Searching for answers

Peter Williams
When doctors could not explain why I had ongoing back pain I searched the internet for answers. I found a huge amount of information on the internet. I met others on the internet with unexplained pain. They were looking for answers too. But answers were hard to find on the internet. My search went on for years. Some of my family and friends became worried about me. I later found better things to do. But I do not feel my searching was all bad. I learned about many fascinating ideas that encouraged a desire to learn.
Posted by: 
Peter Williams on 03/10/2012
Pills scattered in front of a small tub of pills.

People claimed miraculous cures.

In my late 20s my spine became increasingly stiff and painful. The cause of my declining health was a mystery. I thought physiotherapy or chiropractic treatment would mend my back. But therapists could not help. Neither could highly-trained specialists such as orthopaedic surgeons or rheumatologists.

Ten years later I was still in pain. But no one could explain why.

So I turned to the internet for answers. I thought it would only take a couple of hours to find the information I wanted.

Beginning my search

I began by visiting the local internet café as I didn't own a computer. I also lacked the skills to use one. Luckily Lewis the café owner took pity on me. He taught me how to search the internet and print documents. Lewis was very laid back and kept the café open till early in the morning. He fixed broken computers in his dressing gown while gamers played Call of Duty and I read medical articles.

I found there were many who claimed to have an answer for back pain. These were websites that sold nutritional supplements, magical bracelets and magnets to promote blood flow. On other sites gurus advocated healing through the power of the mind. There were exercise machines of all kinds to strengthen the spine. Scientific evidence to assess the merit of these therapies was lacking. But testimonials claimed miraculous cures. Out of desperation I tried some of them. But they were not the answer.

Unhealthy obsession

I became obsessed with finding out what was wrong with me. I read articles for hours every day. I even tried to learn mathematics and physics to better understand the science behind back pain. But my brain was not designed to come to terms with such complicated matters.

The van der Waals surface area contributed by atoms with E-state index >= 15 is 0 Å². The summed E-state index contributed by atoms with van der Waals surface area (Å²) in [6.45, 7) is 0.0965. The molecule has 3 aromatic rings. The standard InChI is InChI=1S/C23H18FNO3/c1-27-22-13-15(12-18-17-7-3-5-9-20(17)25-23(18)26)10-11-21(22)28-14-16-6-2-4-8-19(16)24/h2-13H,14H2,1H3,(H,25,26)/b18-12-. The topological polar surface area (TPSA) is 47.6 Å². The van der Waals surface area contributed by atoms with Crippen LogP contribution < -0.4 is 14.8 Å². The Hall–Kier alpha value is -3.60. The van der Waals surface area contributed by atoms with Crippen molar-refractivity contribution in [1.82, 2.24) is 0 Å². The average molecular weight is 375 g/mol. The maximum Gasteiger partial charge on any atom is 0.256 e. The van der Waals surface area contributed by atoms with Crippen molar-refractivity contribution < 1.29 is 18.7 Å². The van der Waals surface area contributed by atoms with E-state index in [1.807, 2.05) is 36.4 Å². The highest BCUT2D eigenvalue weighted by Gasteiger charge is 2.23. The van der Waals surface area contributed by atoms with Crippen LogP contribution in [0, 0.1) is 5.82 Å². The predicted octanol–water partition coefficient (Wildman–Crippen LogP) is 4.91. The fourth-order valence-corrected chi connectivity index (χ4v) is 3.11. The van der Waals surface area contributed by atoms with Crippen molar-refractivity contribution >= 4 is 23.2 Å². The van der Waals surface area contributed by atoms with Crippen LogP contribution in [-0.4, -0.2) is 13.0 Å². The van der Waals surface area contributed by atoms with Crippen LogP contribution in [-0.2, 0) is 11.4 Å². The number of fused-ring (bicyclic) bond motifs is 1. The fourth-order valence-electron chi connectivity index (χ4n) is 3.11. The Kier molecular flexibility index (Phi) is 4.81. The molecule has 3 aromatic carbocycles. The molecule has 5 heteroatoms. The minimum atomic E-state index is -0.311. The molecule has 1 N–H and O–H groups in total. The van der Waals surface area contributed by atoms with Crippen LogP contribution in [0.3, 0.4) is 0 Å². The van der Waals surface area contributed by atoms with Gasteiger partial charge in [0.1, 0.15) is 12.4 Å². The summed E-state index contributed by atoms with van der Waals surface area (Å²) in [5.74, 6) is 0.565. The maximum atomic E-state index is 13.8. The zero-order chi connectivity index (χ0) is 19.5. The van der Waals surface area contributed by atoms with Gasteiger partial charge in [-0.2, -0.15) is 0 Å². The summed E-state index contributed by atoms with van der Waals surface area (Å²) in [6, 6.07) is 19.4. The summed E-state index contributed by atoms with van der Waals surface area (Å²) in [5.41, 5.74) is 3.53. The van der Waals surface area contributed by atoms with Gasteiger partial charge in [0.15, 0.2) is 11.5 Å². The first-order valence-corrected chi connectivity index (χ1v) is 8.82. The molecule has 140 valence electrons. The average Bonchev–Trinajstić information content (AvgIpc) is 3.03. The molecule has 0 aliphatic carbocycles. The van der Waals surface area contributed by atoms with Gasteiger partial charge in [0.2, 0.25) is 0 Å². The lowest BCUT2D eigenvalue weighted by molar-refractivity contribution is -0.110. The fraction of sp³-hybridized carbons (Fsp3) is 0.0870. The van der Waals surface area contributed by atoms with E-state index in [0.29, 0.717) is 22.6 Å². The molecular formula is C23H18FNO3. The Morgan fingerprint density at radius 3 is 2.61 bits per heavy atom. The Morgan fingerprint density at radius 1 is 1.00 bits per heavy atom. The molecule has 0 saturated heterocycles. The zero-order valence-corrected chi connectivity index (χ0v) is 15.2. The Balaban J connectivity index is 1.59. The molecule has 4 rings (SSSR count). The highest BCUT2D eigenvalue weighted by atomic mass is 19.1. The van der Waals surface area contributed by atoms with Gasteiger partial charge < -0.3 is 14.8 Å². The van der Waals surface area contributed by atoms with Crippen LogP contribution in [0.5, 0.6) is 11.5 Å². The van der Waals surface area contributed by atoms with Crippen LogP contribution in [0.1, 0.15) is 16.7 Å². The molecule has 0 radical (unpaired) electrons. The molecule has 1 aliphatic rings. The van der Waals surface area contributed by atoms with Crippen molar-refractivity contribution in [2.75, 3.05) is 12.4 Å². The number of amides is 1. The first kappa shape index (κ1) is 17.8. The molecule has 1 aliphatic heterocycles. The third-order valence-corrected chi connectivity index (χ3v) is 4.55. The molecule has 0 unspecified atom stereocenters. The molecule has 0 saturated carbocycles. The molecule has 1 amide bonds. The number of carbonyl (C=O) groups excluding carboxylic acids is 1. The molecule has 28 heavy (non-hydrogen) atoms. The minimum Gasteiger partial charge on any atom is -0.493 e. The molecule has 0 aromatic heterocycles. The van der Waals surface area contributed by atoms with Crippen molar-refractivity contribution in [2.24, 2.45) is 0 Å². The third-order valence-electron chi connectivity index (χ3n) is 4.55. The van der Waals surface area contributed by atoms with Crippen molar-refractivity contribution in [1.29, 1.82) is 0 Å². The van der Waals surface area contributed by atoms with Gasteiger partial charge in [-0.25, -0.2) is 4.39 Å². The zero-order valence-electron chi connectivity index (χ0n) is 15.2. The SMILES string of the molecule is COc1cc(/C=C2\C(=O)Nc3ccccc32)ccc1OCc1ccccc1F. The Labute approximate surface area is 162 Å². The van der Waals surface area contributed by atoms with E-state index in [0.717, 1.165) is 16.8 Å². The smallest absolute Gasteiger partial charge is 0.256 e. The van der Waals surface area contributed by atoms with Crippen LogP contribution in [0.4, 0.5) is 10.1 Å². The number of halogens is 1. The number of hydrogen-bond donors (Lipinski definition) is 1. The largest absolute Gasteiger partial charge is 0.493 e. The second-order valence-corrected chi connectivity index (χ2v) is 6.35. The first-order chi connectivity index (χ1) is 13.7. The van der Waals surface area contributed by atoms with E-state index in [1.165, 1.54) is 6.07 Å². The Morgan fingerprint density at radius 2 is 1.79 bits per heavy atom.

Large piles of documents on back pain covered my table. When my friend saw the papers he suggested I plaster the walls with them. They're easier to read that way he said. With a smile he added, While you're at it you can look out the window for UFOs. We both laughed but I knew he was concerned about my state of mind.

Others searching for answers

I joined numerous online healthcare forums. There I met fellow sufferers who were also searching for answers. Many were confused and could not understand why they were in pain. There were lots of theories about the cause of back pain but not many facts. The best we could do was offer each other support and share advice on staying healthy.

Like me, others in the forum had been accused of imagining or exaggerating their pain. When a reason for pain can't be found some people are quick to judge. Sometimes even family or friends thought us weak because we could not ignore our pain.

Making a change

Seven years on and despite hundreds of hours searching, I still have no answers. But I have thrown out my papers on back pain and found better ways to occupy myself. Some people would say I was wasting my time. I am sure my doctor would have given me a disapproving look if he had known what I was doing.

However, because of my efforts I read about all sorts of fascinating subjects. The new ideas I encountered inspired within me a desire to learn. If nothing else my search for answers was great exercise for my brain.

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